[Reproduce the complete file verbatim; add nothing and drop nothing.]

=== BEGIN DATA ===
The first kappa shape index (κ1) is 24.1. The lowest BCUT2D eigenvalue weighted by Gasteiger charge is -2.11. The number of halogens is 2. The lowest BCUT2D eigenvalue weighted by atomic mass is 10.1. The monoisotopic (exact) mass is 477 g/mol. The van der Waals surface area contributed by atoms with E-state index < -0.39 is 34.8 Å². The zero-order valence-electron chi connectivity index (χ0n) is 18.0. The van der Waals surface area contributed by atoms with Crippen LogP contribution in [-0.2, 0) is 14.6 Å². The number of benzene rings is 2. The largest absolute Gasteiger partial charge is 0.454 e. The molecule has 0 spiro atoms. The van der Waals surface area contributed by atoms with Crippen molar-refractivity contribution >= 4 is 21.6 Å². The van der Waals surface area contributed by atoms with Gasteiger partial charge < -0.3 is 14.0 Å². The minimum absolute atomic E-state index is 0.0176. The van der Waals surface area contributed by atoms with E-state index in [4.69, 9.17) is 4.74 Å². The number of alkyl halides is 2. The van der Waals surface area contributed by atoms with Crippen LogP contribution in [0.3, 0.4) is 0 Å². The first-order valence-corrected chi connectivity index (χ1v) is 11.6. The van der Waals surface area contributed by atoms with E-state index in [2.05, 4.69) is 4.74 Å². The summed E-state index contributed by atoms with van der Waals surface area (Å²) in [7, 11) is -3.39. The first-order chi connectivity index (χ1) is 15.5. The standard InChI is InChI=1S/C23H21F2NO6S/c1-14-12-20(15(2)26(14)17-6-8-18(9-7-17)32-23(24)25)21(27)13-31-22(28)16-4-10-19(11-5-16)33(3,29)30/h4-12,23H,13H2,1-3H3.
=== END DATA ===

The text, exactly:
The first kappa shape index (κ1) is 24.1. The lowest BCUT2D eigenvalue weighted by Gasteiger charge is -2.11. The number of halogens is 2. The lowest BCUT2D eigenvalue weighted by atomic mass is 10.1. The monoisotopic (exact) mass is 477 g/mol. The van der Waals surface area contributed by atoms with E-state index < -0.39 is 34.8 Å². The zero-order valence-electron chi connectivity index (χ0n) is 18.0. The van der Waals surface area contributed by atoms with Crippen LogP contribution in [-0.2, 0) is 14.6 Å². The number of benzene rings is 2. The largest absolute Gasteiger partial charge is 0.454 e. The molecule has 0 spiro atoms. The van der Waals surface area contributed by atoms with Crippen molar-refractivity contribution >= 4 is 21.6 Å². The van der Waals surface area contributed by atoms with Gasteiger partial charge < -0.3 is 14.0 Å². The minimum absolute atomic E-state index is 0.0176. The van der Waals surface area contributed by atoms with E-state index in [4.69, 9.17) is 4.74 Å². The number of alkyl halides is 2. The van der Waals surface area contributed by atoms with Crippen LogP contribution in [0.3, 0.4) is 0 Å². The first-order valence-corrected chi connectivity index (χ1v) is 11.6. The van der Waals surface area contributed by atoms with E-state index in [2.05, 4.69) is 4.74 Å². The summed E-state index contributed by atoms with van der Waals surface area (Å²) in [7, 11) is -3.39. The first-order chi connectivity index (χ1) is 15.5. The standard InChI is InChI=1S/C23H21F2NO6S/c1-14-12-20(15(2)26(14)17-6-8-18(9-7-17)32-23(24)25)21(27)13-31-22(28)16-4-10-19(11-5-16)33(3,29)30/h4-12,23H,13H2,1-3H3.